Bug#548867: Proposed patch to update Debian Developer's Duties chapter
Le Tue, Mar 01, 2011 at 10:14:19AM +0100, Raphael Hertzog a écrit :
> please find attatched 3 patches that try to update the Debian Developer's
> Duties chapter to make it more clear that package maintainers have
> responsibilities in making the next stable release happen and in
> maintaining their packages in stable (and not only in unstable).
I have to admit that I have mixed feelings with your patch. This is why I
waited a week to let others give more positive comments first. But since there
are no comments, I will give mine.
I checked our Social Contract and Constitution, and did not find a special
emphasis on the stable release. In particular, the Constitution defines
developers as people producing packages or making useful work according to the
Delegates in charge of the new members.
We had the case two years ago that it was announced abruptly (but reversed
later) that the next freeze would take place only 6 monthes after the release.
We are a do-o-craty, and I think that it is important that following such
decisions is an opt-in process, where developers who disagree can simply focus
on other useful work instead of being bound to the new strategy. More in
general, I have seen people (including myself) using the proximity of a release
as an argument to delay or cancel unrelated works. Making a duty of supporting
the release process may give more grounds to that kind of argument.
More in general, since some of your additions are naming some teams that we
need to support, I think that it would be necessary that they give their
opinion on how it is formulated.
Since the take home message of your patch is to not be a burden to others,
I propose to refocus on this.
> +<section id="help-release">
> +<title>Work towards the next stable release</title>
> +Providing high-quality packages in unstable is not enough, most users will
> +only benefit from your packages when they are released as part of the next
> +stable release. You are thus expected to collaborate with the release team
> +to ensure your packages get included.
My experience is rather the contrary: I am more often asking the RT to include
my packages in stable than the RT is asking me to make sure that my package
will be part of Stable. Perhaps we should recommend to not harrass the release
team for including the latest versions of our packages ?
> +More concretely, you should monitor whether your packages are migrating
> +to testing (see <xref linkend="testing"/>). When the migration doesn't happen
> +after the test period, you should analyze why and work towards fixing this.
I have a long-standing disagreement that when a package has build problem on an
achitecture where there is no evidence for users of that package, the
responsibilities are reversed and it should be to the porters to demonstrate
that it is necessary to build the package on their favorite architecture. (It
happens from time to time that a package starts to FTBFS, not for a new bug,
but because of an improvement of its regression tests, which demonstrate that
on the arch where it fails to build, it was already unusable in the previous
> +It might mean fixing your package (in the case of release-critical bugs or
> +failures to build on some architecture) but it can also mean updating (or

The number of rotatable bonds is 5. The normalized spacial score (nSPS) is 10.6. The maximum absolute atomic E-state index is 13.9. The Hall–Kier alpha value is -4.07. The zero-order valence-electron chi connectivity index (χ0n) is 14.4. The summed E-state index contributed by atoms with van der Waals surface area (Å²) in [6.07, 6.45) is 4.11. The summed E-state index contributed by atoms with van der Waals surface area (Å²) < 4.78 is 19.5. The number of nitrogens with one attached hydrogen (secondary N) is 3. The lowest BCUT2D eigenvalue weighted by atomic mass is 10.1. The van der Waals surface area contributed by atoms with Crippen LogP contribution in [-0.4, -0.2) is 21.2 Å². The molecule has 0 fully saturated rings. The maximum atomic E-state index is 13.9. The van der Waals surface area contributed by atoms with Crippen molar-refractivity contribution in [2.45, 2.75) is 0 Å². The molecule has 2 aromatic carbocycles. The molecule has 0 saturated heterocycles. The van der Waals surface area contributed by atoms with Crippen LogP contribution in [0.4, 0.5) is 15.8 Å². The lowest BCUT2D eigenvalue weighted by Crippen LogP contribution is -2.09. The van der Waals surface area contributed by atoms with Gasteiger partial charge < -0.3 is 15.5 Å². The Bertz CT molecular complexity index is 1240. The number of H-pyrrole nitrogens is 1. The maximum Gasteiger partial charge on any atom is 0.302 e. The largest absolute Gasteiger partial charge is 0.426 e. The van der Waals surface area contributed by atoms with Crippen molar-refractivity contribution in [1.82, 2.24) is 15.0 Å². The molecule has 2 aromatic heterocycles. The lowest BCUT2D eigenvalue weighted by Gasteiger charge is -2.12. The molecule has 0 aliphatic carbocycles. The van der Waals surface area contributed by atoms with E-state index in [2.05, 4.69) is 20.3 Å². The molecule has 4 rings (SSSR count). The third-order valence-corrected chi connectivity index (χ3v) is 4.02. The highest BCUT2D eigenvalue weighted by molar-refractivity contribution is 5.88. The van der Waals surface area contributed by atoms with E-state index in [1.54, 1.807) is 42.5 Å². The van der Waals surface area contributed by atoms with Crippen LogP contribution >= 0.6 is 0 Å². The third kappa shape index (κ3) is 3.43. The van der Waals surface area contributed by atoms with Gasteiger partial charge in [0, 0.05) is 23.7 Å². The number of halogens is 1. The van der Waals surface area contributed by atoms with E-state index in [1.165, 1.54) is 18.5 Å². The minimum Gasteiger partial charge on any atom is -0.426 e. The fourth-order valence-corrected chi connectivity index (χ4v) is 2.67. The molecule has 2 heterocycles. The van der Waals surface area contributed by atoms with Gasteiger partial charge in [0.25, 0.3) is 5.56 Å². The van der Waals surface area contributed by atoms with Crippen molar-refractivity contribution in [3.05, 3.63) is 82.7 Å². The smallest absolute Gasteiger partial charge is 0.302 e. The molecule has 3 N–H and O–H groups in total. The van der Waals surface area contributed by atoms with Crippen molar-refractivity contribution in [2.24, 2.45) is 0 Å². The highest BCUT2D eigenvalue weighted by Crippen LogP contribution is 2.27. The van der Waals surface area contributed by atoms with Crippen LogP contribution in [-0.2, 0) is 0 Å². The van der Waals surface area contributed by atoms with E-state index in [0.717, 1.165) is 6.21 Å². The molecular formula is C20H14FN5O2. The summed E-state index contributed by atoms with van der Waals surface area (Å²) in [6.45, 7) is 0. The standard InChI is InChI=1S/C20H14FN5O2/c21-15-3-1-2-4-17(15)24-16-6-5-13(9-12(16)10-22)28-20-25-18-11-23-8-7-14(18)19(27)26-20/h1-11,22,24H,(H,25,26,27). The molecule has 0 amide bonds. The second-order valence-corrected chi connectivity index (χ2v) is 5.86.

> +fixing) other packages to help complete a transition in which your package
> +is entangled due to its dependencies. The release team might provide you some
> +input on the current blockers of a given transition if you are not able to
> +identify them.
I agree that we should give a particular care to the packages on which our own
packages depend. But for the transitions, the blockers may be collaterals. In
some cases, from the point of view of the blocked packages, it may be
equivalent to fix or remove the blocker packages.
> +<section id="maintain-stable">
> +<title>Maintain packages in stable</title>
> +Most of the package maintainer's work goes into providing updated
> +versions of packages in unstable, but his job also entails taking care
> +of the packages in the current stable release.
> +While changes in stable are discouraged, they are possible. Whenever a
> +security problem is reported, you should collaborate with the security
> +team to provide a fixed version. When bugs of severity important (or more)
> +are reported against the stable version of your packages, you should
> +consider providing a targeted fix. You can ask the stable release team
> +whether they would accept such an update and then prepare a stable upload
> +(see <xref linkend="upload-stable"/>).
Perhaps members of the Stable and Security teams can comment if they would like
to add more details to this ?
> -release of Debian. These bugs can delay the Debian release and/or can justify
> -the removal of a package at freeze time. That's why these bugs need to be
> -corrected as quickly as possible.
> +They can thus delay the Debian release (when they affect a package in
> +testing) or block migrations to testing (when they only affect the package
> +in unstable). In the worst scenario, they will lead to the package's
> +removal. That's why these bugs need to be corrected as quickly as possible.
I do not think that a removal is the worst scenario, since if it is done early
enough it means that the bug does not delay the release, nor takes the time
of other people.
> +Lack of attention to RC bugs is grounds for the QA team to orphan the
I think that we need the input of the QA team there. Orphaning a package does
not fix its bugs. If a package is buggy, abandonned and not essential, will the
QA team orphan it or remove it ?
I do not have time to propose a wording this morning, but if for some part you
agree with my comments, please do not hesitate to ask me for some more
Have a nice day,
Tsurumi, Kanagawa, Japan